“They weren’t Richard’s wives,” said the voice of a little girl from behind Joshua.

Happy had already noticed her, but he assumed she was the child of one of the Bureau members. Joshua turned and looked down to see that the girl was wearing a very nice grey business suit and had her hair tied back in a bun. She looked and spoke exactly like a small adult.

“Are you a midget?” Happy asked.

“Happy!” Josh admonished him. “I’m sorry, he doesn’t have much of a filter.”

“That’s all right, neither do I. I’m Evelyn Carlisle, executive directer of the GBCE. No, I’m not a midget. I have the mind of an adult and the body of a child. We don’t have time to get into it right now, but I’m sure you’ll discover a lot of things about this organization that will strike you as strange or even impossible. But believe me when I say that you are by far the most amazing thing here. That’s why we recruited you.”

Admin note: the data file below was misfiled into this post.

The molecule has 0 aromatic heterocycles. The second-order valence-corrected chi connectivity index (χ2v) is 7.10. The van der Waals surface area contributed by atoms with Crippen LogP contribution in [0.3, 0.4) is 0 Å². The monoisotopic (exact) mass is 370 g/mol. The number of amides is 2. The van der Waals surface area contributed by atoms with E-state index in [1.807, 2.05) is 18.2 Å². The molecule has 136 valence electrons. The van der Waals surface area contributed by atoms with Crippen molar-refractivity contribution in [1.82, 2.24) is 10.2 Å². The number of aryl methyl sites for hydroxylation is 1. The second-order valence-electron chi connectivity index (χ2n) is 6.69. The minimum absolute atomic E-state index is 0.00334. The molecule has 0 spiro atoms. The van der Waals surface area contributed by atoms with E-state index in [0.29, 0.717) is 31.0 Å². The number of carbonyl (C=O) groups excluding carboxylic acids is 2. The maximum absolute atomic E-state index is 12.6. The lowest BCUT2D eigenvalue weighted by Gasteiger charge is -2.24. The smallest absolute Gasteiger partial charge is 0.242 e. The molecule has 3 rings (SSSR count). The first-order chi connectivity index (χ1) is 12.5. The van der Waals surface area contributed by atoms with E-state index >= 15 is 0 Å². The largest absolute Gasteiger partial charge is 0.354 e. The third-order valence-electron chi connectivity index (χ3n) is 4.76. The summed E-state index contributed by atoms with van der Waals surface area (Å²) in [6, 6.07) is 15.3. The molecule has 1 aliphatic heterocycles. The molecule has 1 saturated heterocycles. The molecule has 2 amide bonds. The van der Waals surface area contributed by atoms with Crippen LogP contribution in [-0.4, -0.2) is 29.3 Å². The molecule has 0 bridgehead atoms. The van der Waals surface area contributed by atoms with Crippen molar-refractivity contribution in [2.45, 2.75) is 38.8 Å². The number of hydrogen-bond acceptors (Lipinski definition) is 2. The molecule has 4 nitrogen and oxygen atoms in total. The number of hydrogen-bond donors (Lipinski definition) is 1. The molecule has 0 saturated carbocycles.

“Is it why you attacked us?” Joshua asked.

“Yes. When you fled from our agents, I assumed that you weren’t interested in joining, so I thought it was best to have you eliminated. I’m glad to see I was wrong about you.”

“Like we were going to go anywhere with a couple of men in black,” Happy said.

“I didn’t assign the particular agents. I just told my assistant to have you brought here. I agree that they weren’t the best choice, but hindsight is 20/20. Now if you’ll come with me to my office, we’ll discuss the terms of your employment.”